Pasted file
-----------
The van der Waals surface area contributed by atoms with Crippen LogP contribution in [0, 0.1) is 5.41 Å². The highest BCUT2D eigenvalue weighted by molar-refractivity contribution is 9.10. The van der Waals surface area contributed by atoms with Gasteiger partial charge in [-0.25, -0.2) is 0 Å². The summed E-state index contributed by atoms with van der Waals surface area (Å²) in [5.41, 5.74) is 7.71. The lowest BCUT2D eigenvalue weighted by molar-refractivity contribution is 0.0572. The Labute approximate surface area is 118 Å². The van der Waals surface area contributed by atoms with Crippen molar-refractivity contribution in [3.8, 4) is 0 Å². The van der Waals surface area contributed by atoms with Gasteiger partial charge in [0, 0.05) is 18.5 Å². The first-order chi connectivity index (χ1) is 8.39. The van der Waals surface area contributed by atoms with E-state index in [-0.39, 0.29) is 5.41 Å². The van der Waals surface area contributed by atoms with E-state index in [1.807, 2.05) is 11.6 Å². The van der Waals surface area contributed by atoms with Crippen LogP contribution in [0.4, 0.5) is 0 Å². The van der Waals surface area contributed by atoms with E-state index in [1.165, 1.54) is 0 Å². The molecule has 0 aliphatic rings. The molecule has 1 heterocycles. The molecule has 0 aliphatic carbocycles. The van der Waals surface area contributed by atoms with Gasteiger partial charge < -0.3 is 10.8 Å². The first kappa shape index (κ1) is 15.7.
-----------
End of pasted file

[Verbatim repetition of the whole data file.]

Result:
The van der Waals surface area contributed by atoms with Crippen LogP contribution in [0, 0.1) is 5.41 Å². The highest BCUT2D eigenvalue weighted by molar-refractivity contribution is 9.10. The van der Waals surface area contributed by atoms with Gasteiger partial charge in [-0.25, -0.2) is 0 Å². The summed E-state index contributed by atoms with van der Waals surface area (Å²) in [5.41, 5.74) is 7.71. The lowest BCUT2D eigenvalue weighted by molar-refractivity contribution is 0.0572. The Labute approximate surface area is 118 Å². The van der Waals surface area contributed by atoms with Crippen molar-refractivity contribution in [3.8, 4) is 0 Å². The van der Waals surface area contributed by atoms with Gasteiger partial charge in [0, 0.05) is 18.5 Å². The first-order chi connectivity index (χ1) is 8.39. The van der Waals surface area contributed by atoms with E-state index in [-0.39, 0.29) is 5.41 Å². The van der Waals surface area contributed by atoms with E-state index in [1.807, 2.05) is 11.6 Å². The van der Waals surface area contributed by atoms with Crippen LogP contribution in [0.4, 0.5) is 0 Å². The van der Waals surface area contributed by atoms with E-state index in [1.165, 1.54) is 0 Å². The molecule has 0 aliphatic rings. The molecule has 1 heterocycles. The molecule has 0 aliphatic carbocycles. The van der Waals surface area contributed by atoms with Gasteiger partial charge < -0.3 is 10.8 Å². The first kappa shape index (κ1) is 15.7.